The work in the ICAO Assembly builds on the high-level conference on aviation security (Montreal, 12–14 September 2012) and is in general expected to be straightforward. The Assembly will discuss how to have a more secure, while at the same time more efficient, aviation security system. A politically inspired working paper challenging the EU ACC3 air cargo and mail requirements is expected to be presented by the Russian Federation and 54 African states.

What is the expected outcome?

The Assembly is expected to approve the revision of the Resolution A37-17 on "Policies related to the safeguarding of international civil aviation against acts of unlawful interference", thereby confirming the conclusions of the high-level conference, which tackled a number of important issues. In particular:

  1. Europe is keen on the finalisation of reinforced air cargo security rules. Following the high-level conference, those new rules were adopted by the ICAO Council and would be implemented as of 15 July 2013, as revisions to Annex 17 – Security to the Chicago Convention. However, work remains to be done on air cargo and mail security.

  2. Europe also supports the adoption of a mechanism for the mutual recognition of security measures. States would recognise the equivalence of aviation security measures with the same standards of security. This would pave the way to a one-stop security approach.

  3. Europe supports rules which are more risk-based rather than the "one size fits all" approach in the design of international measures. This is important to determine proportionate actions against acts of unlawful interference and allocate efficiently resources at operational level.

  4. Europe would also like work to be done on improving assistance to capacity-building activities in states that have a significant need to improve their compliance with international standards, but also to introduce some accountability for the recipient states.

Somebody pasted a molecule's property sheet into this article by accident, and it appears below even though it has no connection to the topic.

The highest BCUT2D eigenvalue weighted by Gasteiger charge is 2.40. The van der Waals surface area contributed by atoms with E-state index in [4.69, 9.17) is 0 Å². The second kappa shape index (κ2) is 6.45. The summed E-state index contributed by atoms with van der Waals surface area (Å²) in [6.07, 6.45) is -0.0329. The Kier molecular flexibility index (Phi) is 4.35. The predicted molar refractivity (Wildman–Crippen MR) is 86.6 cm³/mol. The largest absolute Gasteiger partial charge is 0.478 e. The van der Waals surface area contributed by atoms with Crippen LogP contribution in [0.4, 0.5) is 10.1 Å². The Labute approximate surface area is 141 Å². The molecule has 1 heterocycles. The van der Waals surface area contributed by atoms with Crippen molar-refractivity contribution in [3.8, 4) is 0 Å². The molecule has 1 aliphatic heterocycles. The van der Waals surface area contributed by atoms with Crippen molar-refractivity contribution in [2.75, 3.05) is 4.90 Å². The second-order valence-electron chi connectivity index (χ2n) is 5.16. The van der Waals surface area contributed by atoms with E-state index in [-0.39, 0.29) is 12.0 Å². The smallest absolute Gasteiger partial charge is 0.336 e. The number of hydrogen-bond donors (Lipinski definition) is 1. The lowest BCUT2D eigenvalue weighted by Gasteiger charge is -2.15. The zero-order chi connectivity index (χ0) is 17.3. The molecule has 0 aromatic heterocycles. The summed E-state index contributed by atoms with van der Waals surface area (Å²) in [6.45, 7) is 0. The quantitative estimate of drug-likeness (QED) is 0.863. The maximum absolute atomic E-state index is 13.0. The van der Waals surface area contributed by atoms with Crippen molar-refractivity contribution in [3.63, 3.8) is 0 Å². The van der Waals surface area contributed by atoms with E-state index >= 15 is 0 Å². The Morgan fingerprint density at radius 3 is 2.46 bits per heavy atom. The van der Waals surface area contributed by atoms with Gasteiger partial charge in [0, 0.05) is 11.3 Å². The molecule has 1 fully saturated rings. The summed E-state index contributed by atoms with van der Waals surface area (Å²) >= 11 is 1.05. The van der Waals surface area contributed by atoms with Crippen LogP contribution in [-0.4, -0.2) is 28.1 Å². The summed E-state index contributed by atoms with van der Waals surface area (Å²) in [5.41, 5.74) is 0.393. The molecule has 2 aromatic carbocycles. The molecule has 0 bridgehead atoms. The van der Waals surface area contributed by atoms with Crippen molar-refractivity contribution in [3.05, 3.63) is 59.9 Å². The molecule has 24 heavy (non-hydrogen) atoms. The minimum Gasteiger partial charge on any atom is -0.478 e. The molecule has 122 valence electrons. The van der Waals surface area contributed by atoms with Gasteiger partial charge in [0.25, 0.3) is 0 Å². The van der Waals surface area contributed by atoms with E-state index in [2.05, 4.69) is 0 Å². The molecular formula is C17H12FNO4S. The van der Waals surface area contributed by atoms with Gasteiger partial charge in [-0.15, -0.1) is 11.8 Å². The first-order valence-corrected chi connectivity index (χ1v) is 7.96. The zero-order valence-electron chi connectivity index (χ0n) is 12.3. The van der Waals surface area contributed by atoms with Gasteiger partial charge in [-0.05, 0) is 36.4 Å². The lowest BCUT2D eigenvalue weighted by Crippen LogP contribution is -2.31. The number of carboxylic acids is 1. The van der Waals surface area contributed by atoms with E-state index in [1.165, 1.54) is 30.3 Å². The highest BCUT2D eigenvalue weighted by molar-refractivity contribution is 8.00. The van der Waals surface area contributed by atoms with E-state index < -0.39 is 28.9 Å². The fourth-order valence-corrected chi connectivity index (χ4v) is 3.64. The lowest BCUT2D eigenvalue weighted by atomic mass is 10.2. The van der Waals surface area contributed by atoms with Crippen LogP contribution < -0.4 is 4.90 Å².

5. Supporting a sustainable aviation security system is also important, so that new rules are not only effective and efficient from the security perspective, but also operationally viable and economically feasible.

AIR NAVIGATION / AIR TRAFFIC MANAGEMENT (ATM)

What is going to be discussed at the Assembly?

Airspace suffers from a lack of capacity and efficiency, due to fragmentation. There are different ATM systems in world regions and within regions. This situation makes it more technically complex, and costly, for airlines to operate and move from one airspace to the other.

Global or regional modern and standardised ATM systems would bring several benefits in terms of capacity, safety, fuel efficiency, and economics. By making airplanes flying on straighter lines for example there would be a decrease in costs and lower fuel consumption. Common standards would allow for global competition between various systems and manufacturers, and lower costs. Furthermore, planes would operate with the minimum of performance change from one airspace to another.

What is the expected outcome?

The Assembly should adopt the global air navigation plan (GANP), and related aviation system block upgrades (ASBU). By doing so the Assembly would lay down a roadmap for the eventual modernization of the world's ATM system. The key to this modernization is interoperability, to avoid a patchwork of differing systems.